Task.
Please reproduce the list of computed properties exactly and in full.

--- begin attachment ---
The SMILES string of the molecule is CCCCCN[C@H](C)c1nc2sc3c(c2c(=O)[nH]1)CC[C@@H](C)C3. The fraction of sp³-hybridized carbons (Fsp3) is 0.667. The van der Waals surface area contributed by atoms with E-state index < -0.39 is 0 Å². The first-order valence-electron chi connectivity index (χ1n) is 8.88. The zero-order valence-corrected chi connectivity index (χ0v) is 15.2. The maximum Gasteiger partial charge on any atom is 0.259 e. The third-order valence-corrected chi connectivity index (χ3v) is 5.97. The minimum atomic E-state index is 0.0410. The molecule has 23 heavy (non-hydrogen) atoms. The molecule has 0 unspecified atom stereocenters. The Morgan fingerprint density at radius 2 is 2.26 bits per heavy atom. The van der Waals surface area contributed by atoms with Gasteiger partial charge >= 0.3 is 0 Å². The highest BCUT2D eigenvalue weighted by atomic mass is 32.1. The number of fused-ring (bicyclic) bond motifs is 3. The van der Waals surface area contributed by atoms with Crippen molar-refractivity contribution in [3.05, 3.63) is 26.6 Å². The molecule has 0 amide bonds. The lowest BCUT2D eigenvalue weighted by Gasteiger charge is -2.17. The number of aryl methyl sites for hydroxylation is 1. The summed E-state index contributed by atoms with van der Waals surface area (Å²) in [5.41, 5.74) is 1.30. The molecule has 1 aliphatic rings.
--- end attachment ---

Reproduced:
The SMILES string of the molecule is CCCCCN[C@H](C)c1nc2sc3c(c2c(=O)[nH]1)CC[C@@H](C)C3. The fraction of sp³-hybridized carbons (Fsp3) is 0.667. The van der Waals surface area contributed by atoms with E-state index < -0.39 is 0 Å². The first-order valence-electron chi connectivity index (χ1n) is 8.88. The zero-order valence-corrected chi connectivity index (χ0v) is 15.2. The maximum Gasteiger partial charge on any atom is 0.259 e. The third-order valence-corrected chi connectivity index (χ3v) is 5.97. The minimum atomic E-state index is 0.0410. The molecule has 23 heavy (non-hydrogen) atoms. The molecule has 0 unspecified atom stereocenters. The Morgan fingerprint density at radius 2 is 2.26 bits per heavy atom. The van der Waals surface area contributed by atoms with Gasteiger partial charge >= 0.3 is 0 Å². The highest BCUT2D eigenvalue weighted by atomic mass is 32.1. The number of fused-ring (bicyclic) bond motifs is 3. The van der Waals surface area contributed by atoms with Crippen molar-refractivity contribution in [3.05, 3.63) is 26.6 Å². The molecule has 0 amide bonds. The lowest BCUT2D eigenvalue weighted by Gasteiger charge is -2.17. The number of aryl methyl sites for hydroxylation is 1. The summed E-state index contributed by atoms with van der Waals surface area (Å²) in [5.41, 5.74) is 1.30. The molecule has 1 aliphatic rings.